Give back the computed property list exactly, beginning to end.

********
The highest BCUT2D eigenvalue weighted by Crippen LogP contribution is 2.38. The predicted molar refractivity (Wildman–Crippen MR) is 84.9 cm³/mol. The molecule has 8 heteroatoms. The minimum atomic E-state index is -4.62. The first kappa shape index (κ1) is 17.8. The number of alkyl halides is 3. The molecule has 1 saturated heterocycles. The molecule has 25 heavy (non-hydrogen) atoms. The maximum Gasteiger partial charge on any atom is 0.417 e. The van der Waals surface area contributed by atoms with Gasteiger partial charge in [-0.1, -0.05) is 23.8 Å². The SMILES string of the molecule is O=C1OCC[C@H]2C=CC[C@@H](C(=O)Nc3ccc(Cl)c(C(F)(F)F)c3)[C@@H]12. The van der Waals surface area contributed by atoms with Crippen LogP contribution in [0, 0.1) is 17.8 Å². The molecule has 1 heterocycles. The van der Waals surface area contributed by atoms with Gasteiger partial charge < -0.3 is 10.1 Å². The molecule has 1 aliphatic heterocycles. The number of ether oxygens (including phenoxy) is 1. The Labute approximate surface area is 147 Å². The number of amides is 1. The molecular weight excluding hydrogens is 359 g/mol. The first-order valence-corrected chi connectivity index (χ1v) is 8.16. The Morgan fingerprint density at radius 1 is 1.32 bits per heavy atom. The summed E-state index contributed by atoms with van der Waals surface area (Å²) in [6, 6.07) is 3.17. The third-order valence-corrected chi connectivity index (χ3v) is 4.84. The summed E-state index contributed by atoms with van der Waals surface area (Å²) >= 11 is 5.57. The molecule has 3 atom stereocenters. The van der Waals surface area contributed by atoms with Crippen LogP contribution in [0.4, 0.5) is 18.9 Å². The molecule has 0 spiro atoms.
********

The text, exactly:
The highest BCUT2D eigenvalue weighted by Crippen LogP contribution is 2.38. The predicted molar refractivity (Wildman–Crippen MR) is 84.9 cm³/mol. The molecule has 8 heteroatoms. The minimum atomic E-state index is -4.62. The first kappa shape index (κ1) is 17.8. The number of alkyl halides is 3. The molecule has 1 saturated heterocycles. The molecule has 25 heavy (non-hydrogen) atoms. The maximum Gasteiger partial charge on any atom is 0.417 e. The van der Waals surface area contributed by atoms with Gasteiger partial charge in [-0.1, -0.05) is 23.8 Å². The SMILES string of the molecule is O=C1OCC[C@H]2C=CC[C@@H](C(=O)Nc3ccc(Cl)c(C(F)(F)F)c3)[C@@H]12. The van der Waals surface area contributed by atoms with Crippen LogP contribution in [0, 0.1) is 17.8 Å². The molecule has 1 heterocycles. The van der Waals surface area contributed by atoms with Gasteiger partial charge < -0.3 is 10.1 Å². The molecule has 1 aliphatic heterocycles. The number of ether oxygens (including phenoxy) is 1. The Labute approximate surface area is 147 Å². The number of amides is 1. The molecular weight excluding hydrogens is 359 g/mol. The first-order valence-corrected chi connectivity index (χ1v) is 8.16. The Morgan fingerprint density at radius 1 is 1.32 bits per heavy atom. The summed E-state index contributed by atoms with van der Waals surface area (Å²) in [6, 6.07) is 3.17. The third-order valence-corrected chi connectivity index (χ3v) is 4.84. The summed E-state index contributed by atoms with van der Waals surface area (Å²) >= 11 is 5.57. The molecule has 3 atom stereocenters. The van der Waals surface area contributed by atoms with Crippen LogP contribution in [0.4, 0.5) is 18.9 Å². The molecule has 0 spiro atoms.